by Guest Writer
Dr. Patti Johnson
It takes Two – You and Your Support Team
A chronic condition is one that persists over time without an easily definable beginning, middle and end. After being diagnosed with a chronic condition, such as some types of brain cancer or pituitary disorders, it may seem that your world has been turned upside down. One of the primary experiences of those with a chronic condition is the trauma of realizing that their lives have changed, often permanently. This requires a great deal of adjustment on an emotional level, as well as, the physical level. While the symptoms and physical suffering can usually be alleviated to some extent, powerful emotions may emerge. You might experience intense anxiety, depression or even anger. These powerful emotions can feel overwhelming and really throw you off track. To help you cope, you will need a support team comprised of family members and friends.
While your family members and friends will do their best to help you, it’s also common for them to deal with their own confusing and powerful emotions when you have been diagnosed with a chronic condition. This may result at times in their withdrawal, avoidance, pressure, unwanted advice, over-concern, and a variety of other less helpful behaviors towards you.
There are several phases of adjustment to a chronic condition that will affect you and your support team. Some people struggle through each phase of their adjustment and suffer intensely as a result. Others move through each phase more easily. This article will outline the phases you and your support team will likely have to work through with some tips on how to do it more easily.
1. The Initial Phase – Crisis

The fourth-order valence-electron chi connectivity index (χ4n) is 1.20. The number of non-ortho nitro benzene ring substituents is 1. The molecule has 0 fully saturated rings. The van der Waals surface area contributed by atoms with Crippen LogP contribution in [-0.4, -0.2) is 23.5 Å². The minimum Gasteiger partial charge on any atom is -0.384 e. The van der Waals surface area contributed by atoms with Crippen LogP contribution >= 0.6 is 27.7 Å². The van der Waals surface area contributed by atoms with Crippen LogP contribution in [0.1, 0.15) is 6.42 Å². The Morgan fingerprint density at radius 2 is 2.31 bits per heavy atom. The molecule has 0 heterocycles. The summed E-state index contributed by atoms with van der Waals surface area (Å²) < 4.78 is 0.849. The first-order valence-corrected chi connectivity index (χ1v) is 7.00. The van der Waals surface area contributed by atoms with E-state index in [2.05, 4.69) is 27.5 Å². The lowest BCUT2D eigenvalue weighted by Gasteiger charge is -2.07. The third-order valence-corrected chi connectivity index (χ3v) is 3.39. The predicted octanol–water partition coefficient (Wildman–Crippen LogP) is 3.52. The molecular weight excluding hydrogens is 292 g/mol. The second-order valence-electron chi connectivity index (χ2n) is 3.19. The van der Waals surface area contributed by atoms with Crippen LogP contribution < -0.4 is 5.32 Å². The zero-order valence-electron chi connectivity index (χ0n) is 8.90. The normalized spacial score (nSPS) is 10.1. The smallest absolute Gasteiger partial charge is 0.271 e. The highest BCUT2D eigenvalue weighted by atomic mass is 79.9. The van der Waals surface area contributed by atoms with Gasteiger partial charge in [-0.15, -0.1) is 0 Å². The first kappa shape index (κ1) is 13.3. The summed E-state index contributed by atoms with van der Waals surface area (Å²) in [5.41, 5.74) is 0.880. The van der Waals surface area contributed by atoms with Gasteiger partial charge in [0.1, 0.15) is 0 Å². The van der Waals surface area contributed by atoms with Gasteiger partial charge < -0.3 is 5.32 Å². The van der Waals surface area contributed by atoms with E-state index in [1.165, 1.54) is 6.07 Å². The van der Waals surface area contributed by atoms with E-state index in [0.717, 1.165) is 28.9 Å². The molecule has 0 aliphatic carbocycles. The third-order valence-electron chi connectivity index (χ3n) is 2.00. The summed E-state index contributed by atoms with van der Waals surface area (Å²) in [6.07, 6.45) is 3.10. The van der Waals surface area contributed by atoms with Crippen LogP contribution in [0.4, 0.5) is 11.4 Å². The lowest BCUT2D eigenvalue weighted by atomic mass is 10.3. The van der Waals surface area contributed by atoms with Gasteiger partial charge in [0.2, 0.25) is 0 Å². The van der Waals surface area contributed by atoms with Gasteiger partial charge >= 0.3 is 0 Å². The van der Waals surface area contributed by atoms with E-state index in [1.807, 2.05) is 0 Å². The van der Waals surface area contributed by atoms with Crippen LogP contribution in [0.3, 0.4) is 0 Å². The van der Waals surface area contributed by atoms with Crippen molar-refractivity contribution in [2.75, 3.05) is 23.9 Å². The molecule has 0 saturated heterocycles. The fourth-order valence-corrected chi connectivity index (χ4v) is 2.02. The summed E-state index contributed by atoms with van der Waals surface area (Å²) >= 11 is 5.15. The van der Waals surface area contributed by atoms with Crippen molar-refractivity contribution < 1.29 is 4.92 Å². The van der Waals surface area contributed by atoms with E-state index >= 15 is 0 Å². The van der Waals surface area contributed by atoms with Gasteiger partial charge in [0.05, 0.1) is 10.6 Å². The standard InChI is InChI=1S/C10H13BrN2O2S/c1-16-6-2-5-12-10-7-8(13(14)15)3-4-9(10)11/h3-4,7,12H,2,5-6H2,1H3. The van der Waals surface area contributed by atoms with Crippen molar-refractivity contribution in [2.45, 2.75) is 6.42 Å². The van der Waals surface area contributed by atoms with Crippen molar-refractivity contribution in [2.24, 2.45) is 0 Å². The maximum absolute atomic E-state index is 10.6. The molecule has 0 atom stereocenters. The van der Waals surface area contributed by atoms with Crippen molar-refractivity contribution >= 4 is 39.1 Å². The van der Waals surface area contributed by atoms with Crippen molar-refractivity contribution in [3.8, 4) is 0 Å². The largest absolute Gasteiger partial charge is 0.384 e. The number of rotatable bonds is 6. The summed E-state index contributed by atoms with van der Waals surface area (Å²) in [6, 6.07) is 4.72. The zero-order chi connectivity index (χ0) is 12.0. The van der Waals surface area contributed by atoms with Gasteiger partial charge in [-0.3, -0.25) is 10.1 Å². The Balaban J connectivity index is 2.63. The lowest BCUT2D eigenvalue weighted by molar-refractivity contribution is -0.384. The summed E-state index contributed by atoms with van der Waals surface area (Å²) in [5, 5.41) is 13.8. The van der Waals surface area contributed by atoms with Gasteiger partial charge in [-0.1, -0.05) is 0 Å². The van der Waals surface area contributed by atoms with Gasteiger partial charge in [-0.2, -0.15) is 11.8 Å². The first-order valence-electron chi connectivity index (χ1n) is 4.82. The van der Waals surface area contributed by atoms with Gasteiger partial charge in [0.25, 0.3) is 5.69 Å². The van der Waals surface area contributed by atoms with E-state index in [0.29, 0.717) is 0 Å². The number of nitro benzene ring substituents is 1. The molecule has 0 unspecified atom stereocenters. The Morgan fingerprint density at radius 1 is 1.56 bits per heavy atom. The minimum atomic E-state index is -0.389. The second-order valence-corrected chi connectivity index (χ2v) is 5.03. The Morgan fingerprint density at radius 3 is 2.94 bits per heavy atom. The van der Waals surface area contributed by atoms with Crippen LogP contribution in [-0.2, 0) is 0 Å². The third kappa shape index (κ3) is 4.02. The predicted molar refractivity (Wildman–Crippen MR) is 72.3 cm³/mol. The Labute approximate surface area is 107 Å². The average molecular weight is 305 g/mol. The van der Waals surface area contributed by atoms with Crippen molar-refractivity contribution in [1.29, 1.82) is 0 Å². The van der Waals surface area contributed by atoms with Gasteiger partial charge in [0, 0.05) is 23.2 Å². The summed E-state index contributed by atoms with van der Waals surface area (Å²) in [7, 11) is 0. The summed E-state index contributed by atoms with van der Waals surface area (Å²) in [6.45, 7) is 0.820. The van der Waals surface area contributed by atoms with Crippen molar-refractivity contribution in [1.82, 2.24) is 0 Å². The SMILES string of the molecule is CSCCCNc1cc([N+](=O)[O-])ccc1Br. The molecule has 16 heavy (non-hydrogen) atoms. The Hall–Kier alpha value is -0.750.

With the onset of an illness, you will want information and support to make clear decisions and bring it under control. This requires medical information and interventions. You will have questions and probably worry about how this will affect your life. You may experience confusion and be unclear about what to do next, leading to anxiety. In addition, it is common to have a decreased ability to respond to others during this phase.
Your work at this point is to manage your anxiety, focusing your energy on treatment and healing. Trust that things will get better, and lean on others for support. Their work is to be present for you, check in on what you are feeling, offer reassurance that they will be there, and go to appointments with you. It is helpful to have someone there for support, to ask questions and record information for latter discussion. It’s important for them to ask you what you need, and for you to tell them specifically. Clarity is important.
2. The Second Phase – Stabilization
Here you learn to live with your symptoms day by day, and place a focus on restructuring your life according to your diagnosis and treatment. Specifically, it’s helpful to make a conscious decision to lead a structured daily life in which you focus on what you need to do. Don’t over exert, but test the limits on what you can do.